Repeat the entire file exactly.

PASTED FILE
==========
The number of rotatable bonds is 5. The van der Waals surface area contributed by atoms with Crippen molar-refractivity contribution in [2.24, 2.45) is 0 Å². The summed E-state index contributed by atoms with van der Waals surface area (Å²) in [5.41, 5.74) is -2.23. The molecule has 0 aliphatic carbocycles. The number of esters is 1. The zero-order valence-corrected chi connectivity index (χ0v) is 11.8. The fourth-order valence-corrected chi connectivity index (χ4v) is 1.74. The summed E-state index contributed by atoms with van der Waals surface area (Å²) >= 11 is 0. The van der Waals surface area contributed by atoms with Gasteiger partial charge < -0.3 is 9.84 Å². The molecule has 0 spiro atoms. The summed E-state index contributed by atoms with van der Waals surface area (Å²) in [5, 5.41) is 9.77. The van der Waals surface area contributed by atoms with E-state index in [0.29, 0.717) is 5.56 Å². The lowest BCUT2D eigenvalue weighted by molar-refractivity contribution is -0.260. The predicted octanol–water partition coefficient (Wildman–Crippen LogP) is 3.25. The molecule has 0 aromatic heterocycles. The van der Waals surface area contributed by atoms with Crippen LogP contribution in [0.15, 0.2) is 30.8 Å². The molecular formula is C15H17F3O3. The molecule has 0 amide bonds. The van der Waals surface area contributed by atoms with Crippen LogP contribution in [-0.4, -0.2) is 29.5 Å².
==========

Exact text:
The number of rotatable bonds is 5. The van der Waals surface area contributed by atoms with Crippen molar-refractivity contribution in [2.24, 2.45) is 0 Å². The summed E-state index contributed by atoms with van der Waals surface area (Å²) in [5.41, 5.74) is -2.23. The molecule has 0 aliphatic carbocycles. The number of esters is 1. The zero-order valence-corrected chi connectivity index (χ0v) is 11.8. The fourth-order valence-corrected chi connectivity index (χ4v) is 1.74. The summed E-state index contributed by atoms with van der Waals surface area (Å²) >= 11 is 0. The van der Waals surface area contributed by atoms with Gasteiger partial charge < -0.3 is 9.84 Å². The molecule has 0 spiro atoms. The summed E-state index contributed by atoms with van der Waals surface area (Å²) in [5, 5.41) is 9.77. The van der Waals surface area contributed by atoms with E-state index in [0.29, 0.717) is 5.56 Å². The lowest BCUT2D eigenvalue weighted by molar-refractivity contribution is -0.260. The predicted octanol–water partition coefficient (Wildman–Crippen LogP) is 3.25. The molecule has 0 aromatic heterocycles. The van der Waals surface area contributed by atoms with Crippen LogP contribution in [0.15, 0.2) is 30.8 Å². The molecular formula is C15H17F3O3. The molecule has 0 amide bonds. The van der Waals surface area contributed by atoms with Crippen LogP contribution in [-0.4, -0.2) is 29.5 Å².